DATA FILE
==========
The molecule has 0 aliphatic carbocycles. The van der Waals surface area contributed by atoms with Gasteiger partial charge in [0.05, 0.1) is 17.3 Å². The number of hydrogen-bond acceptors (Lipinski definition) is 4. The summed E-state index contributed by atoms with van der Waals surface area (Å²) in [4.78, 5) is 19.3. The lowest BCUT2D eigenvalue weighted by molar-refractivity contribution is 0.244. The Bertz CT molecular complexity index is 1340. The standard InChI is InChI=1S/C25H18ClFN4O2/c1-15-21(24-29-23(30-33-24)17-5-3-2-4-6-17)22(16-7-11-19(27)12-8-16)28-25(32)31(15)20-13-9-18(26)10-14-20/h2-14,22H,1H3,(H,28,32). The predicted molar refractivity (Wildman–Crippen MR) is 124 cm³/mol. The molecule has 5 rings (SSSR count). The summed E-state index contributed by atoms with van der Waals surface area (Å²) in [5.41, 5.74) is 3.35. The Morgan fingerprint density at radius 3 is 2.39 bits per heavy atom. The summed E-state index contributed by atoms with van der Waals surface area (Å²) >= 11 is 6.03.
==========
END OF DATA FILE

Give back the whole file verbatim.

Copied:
The molecule has 0 aliphatic carbocycles. The van der Waals surface area contributed by atoms with Gasteiger partial charge in [0.05, 0.1) is 17.3 Å². The number of hydrogen-bond acceptors (Lipinski definition) is 4. The summed E-state index contributed by atoms with van der Waals surface area (Å²) in [4.78, 5) is 19.3. The lowest BCUT2D eigenvalue weighted by molar-refractivity contribution is 0.244. The Bertz CT molecular complexity index is 1340. The standard InChI is InChI=1S/C25H18ClFN4O2/c1-15-21(24-29-23(30-33-24)17-5-3-2-4-6-17)22(16-7-11-19(27)12-8-16)28-25(32)31(15)20-13-9-18(26)10-14-20/h2-14,22H,1H3,(H,28,32). The predicted molar refractivity (Wildman–Crippen MR) is 124 cm³/mol. The molecule has 5 rings (SSSR count). The summed E-state index contributed by atoms with van der Waals surface area (Å²) in [5.41, 5.74) is 3.35. The Morgan fingerprint density at radius 3 is 2.39 bits per heavy atom. The summed E-state index contributed by atoms with van der Waals surface area (Å²) >= 11 is 6.03.